For a 76-year-old Nova Scotia man, Lear is king.
The two-year-old German shepherd, the latest recruit for Kings District RCMP, helped find the man reported missing from his home in the Sunken Lake area late on Nov. 26.
A search was started near the missing man's home. Lear and his handler eventually found the man safe in the woods several hours later after a four-kilometre search.
Lear only started working in Nova Scotia this September after being trained in Alberta.
RCMP Cpl. Jeff Wall, Lear's handler, said the dog has police work in his genes.
"He comes from quite literally a long line of police dogs," he said. "His dad was a police dog as well. His mother was part of our breeding program, but not a police dog."
Longest search so far
Wall said the rescue of the missing man was Lear's longest effort so far in his two months with the force.
Before Lear arrived in the province, he and Wall worked together at the police dog training centre in Innisfail, Alta.
The time together helped them bond.
"That's probably the most important part of our training," he said. "Our training centre really looks at the whole team, the handler and the dog as a package and how they work together.
"It's pairing the right dog with the right handler to get the just the absolute best result we can make for a team."
General duty tandem
Lear and Wall were trained as a general duty police dog service team.
It means they can track suspects, find lost people and help front-line investigators find clues. They can also take down a suspect, if necessary.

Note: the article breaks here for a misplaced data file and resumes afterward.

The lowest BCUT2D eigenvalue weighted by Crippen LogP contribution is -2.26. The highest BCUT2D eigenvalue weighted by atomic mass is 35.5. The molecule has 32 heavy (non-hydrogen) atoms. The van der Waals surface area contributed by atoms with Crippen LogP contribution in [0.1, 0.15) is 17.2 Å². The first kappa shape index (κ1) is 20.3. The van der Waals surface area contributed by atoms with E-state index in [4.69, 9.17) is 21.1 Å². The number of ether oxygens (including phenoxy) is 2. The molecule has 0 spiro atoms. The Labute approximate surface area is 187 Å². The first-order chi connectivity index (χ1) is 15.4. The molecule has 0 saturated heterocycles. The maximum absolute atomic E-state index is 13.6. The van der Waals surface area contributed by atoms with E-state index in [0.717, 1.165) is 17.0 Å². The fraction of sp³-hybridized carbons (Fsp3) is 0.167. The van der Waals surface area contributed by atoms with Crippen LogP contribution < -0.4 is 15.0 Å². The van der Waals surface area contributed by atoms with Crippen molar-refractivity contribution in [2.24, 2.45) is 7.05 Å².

It's all based on the dog's ability to track a fresh human scent, but Wall said environment factors can sometimes present challenges.
Extreme, heat or cold and high winds can affect the dog's ability to pick up a scent, as can too many other scents in the area.
This often happens when family members and other well-intentioned people are also looking for a missing person, as was the case with the Sunken Lake search.
Just a little praise
"The big challenge that night was kind of breaking away from that and locating a track, and kind of departing the general area," Wall said.
"Once we established that, it was kind of obvious that no other person would be in this part of the forest at this time of night other than our missing male."
Wall said, like people, Lear just wants a little praise after he does a good job.
Unlike his human counterparts though, Lear got to play ball after finding the missing man, and he got a treat.
Wall thanked Kings County and West Hants ground search teams for allowing the story to end happily.
"This doesn't happen this way all the time," he said. "Conditions were in our favour.
"I've got a really strong tracking dog and I'm just super happy that it worked out the way it did."
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